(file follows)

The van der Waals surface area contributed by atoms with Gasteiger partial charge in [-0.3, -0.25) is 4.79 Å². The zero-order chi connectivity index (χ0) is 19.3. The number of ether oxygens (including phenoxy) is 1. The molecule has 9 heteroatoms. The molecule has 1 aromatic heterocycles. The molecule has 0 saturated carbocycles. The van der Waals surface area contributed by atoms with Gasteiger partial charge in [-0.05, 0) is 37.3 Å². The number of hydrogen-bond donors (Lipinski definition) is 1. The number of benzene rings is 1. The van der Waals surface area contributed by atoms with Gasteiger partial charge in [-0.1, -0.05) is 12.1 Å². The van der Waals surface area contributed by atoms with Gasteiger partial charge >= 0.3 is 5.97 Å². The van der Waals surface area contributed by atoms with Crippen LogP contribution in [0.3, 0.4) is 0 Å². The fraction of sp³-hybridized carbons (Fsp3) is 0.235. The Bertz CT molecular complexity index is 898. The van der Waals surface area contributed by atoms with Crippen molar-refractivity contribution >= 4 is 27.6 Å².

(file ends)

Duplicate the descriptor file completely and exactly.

The van der Waals surface area contributed by atoms with Gasteiger partial charge in [-0.3, -0.25) is 4.79 Å². The zero-order chi connectivity index (χ0) is 19.3. The number of ether oxygens (including phenoxy) is 1. The molecule has 9 heteroatoms. The molecule has 1 aromatic heterocycles. The molecule has 0 saturated carbocycles. The van der Waals surface area contributed by atoms with Gasteiger partial charge in [-0.05, 0) is 37.3 Å². The number of hydrogen-bond donors (Lipinski definition) is 1. The number of benzene rings is 1. The van der Waals surface area contributed by atoms with Gasteiger partial charge in [-0.1, -0.05) is 12.1 Å². The van der Waals surface area contributed by atoms with Gasteiger partial charge >= 0.3 is 5.97 Å². The van der Waals surface area contributed by atoms with Crippen LogP contribution in [0.3, 0.4) is 0 Å². The fraction of sp³-hybridized carbons (Fsp3) is 0.235. The Bertz CT molecular complexity index is 898. The van der Waals surface area contributed by atoms with Crippen molar-refractivity contribution >= 4 is 27.6 Å².